Certainly a scary situation to be in, but he stayed calm.  Sure that he would be rescued soon.  But the wreckers came and cleared the other car.  Then they cleared his car without noticing Ed.  The police came and wrote up the report.  They asked the other motorist where Ed was.  The guy shrugged and said, “I don’t know – I saw him get out of his car, but then he just disappeared.” 

So an hour or two after the accident, all signs of that it ever happen were completely gone, and Ed is still laying there between the barricades, virtually invisible to the tens of thousands of cars that were speeding by a few feet from his face.


Then he started to panic.  He had been praying of course – but now he really prayed.  As the sun got higher in the sky and the concrete began to heat up, he prayed that someone would find him soon. 

And as he prayed he notice a shape in the concrete that was being formed by the changing shadows.  At first it just looked like a circle.  But the more he looked at it, the more clearly he could see the lines in it that he recognized as the host communion wafer from his many years in the Catholic Church.  And as he studied that form of Christ’s body, he had this vision in which he could clearly hear God’s voice.  And that voice promised him three things.  The first was that he would be rescued – not to lose hope.  The second was that major job changes would come in his family’s life.  The third was that he needed to tell his story to a priest.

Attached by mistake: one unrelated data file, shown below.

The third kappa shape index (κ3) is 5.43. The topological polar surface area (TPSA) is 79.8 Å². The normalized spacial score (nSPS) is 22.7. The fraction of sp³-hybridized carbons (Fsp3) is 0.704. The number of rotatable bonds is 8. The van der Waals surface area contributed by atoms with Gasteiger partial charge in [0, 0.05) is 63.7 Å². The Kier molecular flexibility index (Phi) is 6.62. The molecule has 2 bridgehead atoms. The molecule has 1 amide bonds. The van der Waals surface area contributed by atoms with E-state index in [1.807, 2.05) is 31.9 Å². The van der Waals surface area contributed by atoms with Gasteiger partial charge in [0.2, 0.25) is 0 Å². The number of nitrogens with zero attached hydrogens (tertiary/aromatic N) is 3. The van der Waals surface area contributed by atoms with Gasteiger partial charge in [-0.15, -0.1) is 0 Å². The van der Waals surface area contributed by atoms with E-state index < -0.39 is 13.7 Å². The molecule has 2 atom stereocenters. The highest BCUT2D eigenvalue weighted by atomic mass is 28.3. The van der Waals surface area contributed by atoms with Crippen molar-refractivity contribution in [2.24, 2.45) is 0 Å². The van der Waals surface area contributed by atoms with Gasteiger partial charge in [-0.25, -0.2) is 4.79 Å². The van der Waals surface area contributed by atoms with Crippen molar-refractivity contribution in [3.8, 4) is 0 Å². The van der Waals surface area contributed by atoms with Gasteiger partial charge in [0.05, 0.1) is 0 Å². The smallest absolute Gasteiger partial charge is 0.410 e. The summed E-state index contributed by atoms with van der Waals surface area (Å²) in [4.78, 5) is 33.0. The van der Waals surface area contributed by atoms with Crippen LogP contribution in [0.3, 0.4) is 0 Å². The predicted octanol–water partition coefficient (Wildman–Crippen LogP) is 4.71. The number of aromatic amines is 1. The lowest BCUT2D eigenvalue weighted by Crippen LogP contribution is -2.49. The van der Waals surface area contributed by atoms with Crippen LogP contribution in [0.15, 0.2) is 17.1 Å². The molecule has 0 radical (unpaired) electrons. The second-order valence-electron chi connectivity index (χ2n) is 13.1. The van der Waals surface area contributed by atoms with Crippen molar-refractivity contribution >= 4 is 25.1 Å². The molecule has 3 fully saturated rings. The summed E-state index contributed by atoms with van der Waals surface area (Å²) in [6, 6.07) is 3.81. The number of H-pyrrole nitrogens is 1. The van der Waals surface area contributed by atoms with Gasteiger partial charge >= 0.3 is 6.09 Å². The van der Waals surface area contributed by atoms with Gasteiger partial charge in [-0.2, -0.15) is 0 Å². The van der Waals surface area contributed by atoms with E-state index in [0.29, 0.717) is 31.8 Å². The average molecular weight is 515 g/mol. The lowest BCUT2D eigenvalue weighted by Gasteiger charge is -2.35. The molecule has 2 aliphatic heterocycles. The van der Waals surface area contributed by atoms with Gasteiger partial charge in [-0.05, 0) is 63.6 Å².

That voice of God was really important for Ed.  Because as he lay on that place between the lanes of I-45, he might as well have been an orphan.  His loved ones were absolutely frantic when they heard that his car was in an accident but he had not shown up at a hospital.  They had no idea where to look for him, and the authorities were no help.  They were convinced that he had fled the scene.  So the hot afternoon turned into a chilly night, and Ed continued to lie on his concrete bed.  He slept very little – his teeth were literally chattering too hard for him to even doze off.  He held on to his vision and God’s promises, but as morning dawned, he began to doubt that he would be found alive.